Failing Grade For FCC's E-Rate Program
Page 1 of 1
A new congressional report determined that the E-rate program, though having good intentions, is poorly managed by the Federal Communications Commission (FCC).
The House Oversight and Investigations Subcommittee said that the mismanagement of the program that funds Internet connections in schools and libraries has led to waste, fraud and abuse.
"The government mismanagement of the E-rate program seems to know few bounds," said Rep. Joe Barton (R-Texas), chairman of the Energy and Commerce Committee, in a statement issued with the report. "Unscrupulous vendors . . . fleeced the program while underserved communities and telephone customers pay the price."
The "education rate," or E-rate as it became known, was capped at $2.25 billion a year and is funded through fees on telephone customers. Republicans fought the program and mockingly call it the "Gore tax" in reference to then Vice President Al Gore's unflagging support for the program.
Since last year, the House has held five hearings examining E-rate waste, fraud and abuse. In one of the most infamous cases, the government disbursed $101.2 million from 1998 to 2001 to equip Puerto Rico's 1,540 schools with high-speed Internet access.
A later review found very few computers actually connected to the Internet and $23 million in equipment sitting in unopened boxes in a warehouse.
"The Federal Communications Commission, these merchants and certain schools all must share in the blame for this disgrace," said Barton who promised reform legislation.
The report comes after a nearly two-year investigation of the E-rate program, which began under former Chairman Billy Tauzin and continued under Barton's leadership.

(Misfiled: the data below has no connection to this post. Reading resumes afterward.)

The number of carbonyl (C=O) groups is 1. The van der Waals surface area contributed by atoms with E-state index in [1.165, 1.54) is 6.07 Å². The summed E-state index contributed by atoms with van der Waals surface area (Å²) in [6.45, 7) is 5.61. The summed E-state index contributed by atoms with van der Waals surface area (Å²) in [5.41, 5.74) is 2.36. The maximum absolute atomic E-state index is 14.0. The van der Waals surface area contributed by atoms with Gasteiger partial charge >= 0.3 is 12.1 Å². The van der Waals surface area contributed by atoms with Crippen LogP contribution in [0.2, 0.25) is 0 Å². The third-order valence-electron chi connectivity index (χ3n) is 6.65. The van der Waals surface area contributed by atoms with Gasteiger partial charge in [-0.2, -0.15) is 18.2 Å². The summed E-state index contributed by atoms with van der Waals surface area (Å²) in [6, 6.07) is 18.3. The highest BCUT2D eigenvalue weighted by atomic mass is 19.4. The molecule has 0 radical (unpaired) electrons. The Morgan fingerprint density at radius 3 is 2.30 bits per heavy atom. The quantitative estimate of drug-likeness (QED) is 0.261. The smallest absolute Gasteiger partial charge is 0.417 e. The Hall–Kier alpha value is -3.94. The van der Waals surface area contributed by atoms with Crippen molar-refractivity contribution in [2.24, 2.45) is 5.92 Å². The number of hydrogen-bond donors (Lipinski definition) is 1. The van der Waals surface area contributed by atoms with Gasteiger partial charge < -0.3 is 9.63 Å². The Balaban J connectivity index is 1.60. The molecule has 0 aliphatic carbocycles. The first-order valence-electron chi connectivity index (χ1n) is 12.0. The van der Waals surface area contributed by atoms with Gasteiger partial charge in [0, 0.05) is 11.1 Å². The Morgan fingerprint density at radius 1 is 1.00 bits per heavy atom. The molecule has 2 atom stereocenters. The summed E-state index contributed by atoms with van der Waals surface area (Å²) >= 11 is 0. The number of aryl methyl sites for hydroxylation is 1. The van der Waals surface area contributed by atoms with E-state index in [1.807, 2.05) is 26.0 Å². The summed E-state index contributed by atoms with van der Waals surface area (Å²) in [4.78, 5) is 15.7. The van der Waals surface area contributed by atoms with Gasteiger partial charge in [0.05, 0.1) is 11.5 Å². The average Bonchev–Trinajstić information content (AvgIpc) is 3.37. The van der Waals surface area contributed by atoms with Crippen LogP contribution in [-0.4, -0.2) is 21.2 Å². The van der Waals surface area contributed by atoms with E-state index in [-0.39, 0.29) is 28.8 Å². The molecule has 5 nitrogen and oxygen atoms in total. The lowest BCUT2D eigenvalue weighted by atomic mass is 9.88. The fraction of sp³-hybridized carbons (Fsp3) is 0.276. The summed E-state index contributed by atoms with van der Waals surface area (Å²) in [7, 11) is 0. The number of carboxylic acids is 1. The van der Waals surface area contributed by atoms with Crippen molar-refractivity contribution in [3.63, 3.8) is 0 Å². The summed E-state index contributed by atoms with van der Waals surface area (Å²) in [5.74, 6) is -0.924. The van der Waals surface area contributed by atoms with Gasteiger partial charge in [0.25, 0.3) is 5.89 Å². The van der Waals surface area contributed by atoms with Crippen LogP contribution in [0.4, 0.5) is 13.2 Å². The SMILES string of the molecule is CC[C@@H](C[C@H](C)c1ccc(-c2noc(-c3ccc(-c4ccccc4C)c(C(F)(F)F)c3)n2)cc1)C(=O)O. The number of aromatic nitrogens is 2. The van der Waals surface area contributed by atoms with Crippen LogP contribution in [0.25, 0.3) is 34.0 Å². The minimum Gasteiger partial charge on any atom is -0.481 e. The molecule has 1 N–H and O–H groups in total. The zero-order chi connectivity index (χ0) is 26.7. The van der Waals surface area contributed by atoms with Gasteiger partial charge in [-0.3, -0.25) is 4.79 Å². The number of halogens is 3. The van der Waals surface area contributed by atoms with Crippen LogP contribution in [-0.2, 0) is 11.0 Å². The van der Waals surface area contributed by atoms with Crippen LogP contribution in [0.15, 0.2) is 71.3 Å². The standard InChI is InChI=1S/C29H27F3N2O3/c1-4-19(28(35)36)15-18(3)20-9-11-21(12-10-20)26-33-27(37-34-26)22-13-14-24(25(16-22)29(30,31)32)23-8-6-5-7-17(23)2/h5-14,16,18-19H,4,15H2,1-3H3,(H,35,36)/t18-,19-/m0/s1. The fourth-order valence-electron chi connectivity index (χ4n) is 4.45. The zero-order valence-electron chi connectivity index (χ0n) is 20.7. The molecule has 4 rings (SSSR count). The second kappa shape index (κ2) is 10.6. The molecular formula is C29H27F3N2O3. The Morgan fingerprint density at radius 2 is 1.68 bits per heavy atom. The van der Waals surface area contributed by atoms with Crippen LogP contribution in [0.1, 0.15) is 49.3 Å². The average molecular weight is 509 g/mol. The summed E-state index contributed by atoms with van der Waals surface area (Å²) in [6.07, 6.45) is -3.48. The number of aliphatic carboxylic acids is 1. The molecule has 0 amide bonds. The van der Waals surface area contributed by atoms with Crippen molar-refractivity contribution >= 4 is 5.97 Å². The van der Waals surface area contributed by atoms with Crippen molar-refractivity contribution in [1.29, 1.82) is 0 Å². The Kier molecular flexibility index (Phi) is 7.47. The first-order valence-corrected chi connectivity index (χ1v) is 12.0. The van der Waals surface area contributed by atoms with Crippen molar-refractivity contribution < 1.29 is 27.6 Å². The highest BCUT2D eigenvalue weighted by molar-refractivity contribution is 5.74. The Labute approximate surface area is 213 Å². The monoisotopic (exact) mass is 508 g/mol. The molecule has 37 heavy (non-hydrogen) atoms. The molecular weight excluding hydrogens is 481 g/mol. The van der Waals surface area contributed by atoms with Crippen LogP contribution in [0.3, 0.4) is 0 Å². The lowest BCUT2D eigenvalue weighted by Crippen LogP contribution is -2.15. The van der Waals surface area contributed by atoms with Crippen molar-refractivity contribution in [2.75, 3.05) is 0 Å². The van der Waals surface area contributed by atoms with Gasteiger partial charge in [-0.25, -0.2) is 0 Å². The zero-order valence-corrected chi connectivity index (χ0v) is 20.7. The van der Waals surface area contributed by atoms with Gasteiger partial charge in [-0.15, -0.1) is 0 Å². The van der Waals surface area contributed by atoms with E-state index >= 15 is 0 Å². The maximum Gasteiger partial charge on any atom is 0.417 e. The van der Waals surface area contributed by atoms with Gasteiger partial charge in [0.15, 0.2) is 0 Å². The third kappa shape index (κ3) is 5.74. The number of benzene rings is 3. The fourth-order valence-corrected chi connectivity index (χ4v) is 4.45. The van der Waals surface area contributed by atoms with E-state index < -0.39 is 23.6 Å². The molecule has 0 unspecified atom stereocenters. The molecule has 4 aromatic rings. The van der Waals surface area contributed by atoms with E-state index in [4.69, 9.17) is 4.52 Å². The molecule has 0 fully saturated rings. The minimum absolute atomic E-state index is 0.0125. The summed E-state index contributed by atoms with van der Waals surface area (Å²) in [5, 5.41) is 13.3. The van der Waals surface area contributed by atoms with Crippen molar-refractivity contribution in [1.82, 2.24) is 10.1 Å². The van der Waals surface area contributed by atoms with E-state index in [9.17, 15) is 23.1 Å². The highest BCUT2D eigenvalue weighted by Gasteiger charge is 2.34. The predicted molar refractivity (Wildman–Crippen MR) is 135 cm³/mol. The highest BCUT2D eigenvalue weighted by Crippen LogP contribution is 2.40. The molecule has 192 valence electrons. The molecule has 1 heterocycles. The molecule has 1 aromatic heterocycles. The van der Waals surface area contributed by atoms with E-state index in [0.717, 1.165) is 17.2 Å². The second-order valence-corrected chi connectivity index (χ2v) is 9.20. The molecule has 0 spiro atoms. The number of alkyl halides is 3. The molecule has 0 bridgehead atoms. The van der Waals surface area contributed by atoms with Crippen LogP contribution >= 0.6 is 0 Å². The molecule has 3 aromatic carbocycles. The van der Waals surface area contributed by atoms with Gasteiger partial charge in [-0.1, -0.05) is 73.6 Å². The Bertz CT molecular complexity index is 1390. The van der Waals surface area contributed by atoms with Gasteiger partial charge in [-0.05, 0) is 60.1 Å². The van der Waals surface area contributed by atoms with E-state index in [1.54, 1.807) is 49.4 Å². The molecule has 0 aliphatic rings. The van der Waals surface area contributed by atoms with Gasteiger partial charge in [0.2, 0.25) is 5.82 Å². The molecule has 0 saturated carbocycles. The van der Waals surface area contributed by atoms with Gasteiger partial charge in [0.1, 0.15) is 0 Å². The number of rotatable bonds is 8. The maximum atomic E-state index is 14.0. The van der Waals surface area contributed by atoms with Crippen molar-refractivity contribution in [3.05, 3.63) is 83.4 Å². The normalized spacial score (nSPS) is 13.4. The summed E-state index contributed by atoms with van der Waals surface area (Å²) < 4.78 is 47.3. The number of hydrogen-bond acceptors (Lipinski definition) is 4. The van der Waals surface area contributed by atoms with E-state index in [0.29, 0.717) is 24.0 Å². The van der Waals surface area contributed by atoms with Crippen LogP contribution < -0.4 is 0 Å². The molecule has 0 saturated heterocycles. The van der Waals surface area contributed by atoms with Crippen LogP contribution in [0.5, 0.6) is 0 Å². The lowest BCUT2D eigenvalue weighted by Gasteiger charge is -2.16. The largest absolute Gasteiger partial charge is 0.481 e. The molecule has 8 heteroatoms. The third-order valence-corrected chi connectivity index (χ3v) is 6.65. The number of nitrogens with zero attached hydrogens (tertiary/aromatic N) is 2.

The report concludes that weak competition requirements and poor oversight by the FCC opened the door for unscrupulous vendors to "completely manipulate" the competitive process for the E-rate program and goods.
Vendors, however, weren't the only ones manipulating the program, according to the report. Some school districts acquired goods and services without using a formal bidding process, contrary to both the program's rules and local regulations.
In addition, the report said school districts engaged in "gold-plating," where schools acquire goods and services far beyond reasonable school district needs and resources.
In the Telecommunications Act of 1996, Congress expanded the Universal Service Fund (USF) to assist schools and libraries in acquiring telecommunications and Internet services. The fund was originally designed to help low-income and rural areas acquire telephone service.
"It is clear to me, as I consider the work laid out in this staff report, that many E-rate program weaknesses must be addressed legislatively to avoid waste and misuse," said U.S. Rep. Ed Whitfield (R-Ky.), the chairman of the Oversight and Investigations Subcommittee.
Barton and Internet Subcommittee Chairman Fred Upton (R-Mich.) said they plan to craft legislation "fundamentally reforming the E-rate program."
The lawmakers said the legislation would begin with more vigorous oversight by the FCC, which may require additional personnel. They also promised a full audit of the program.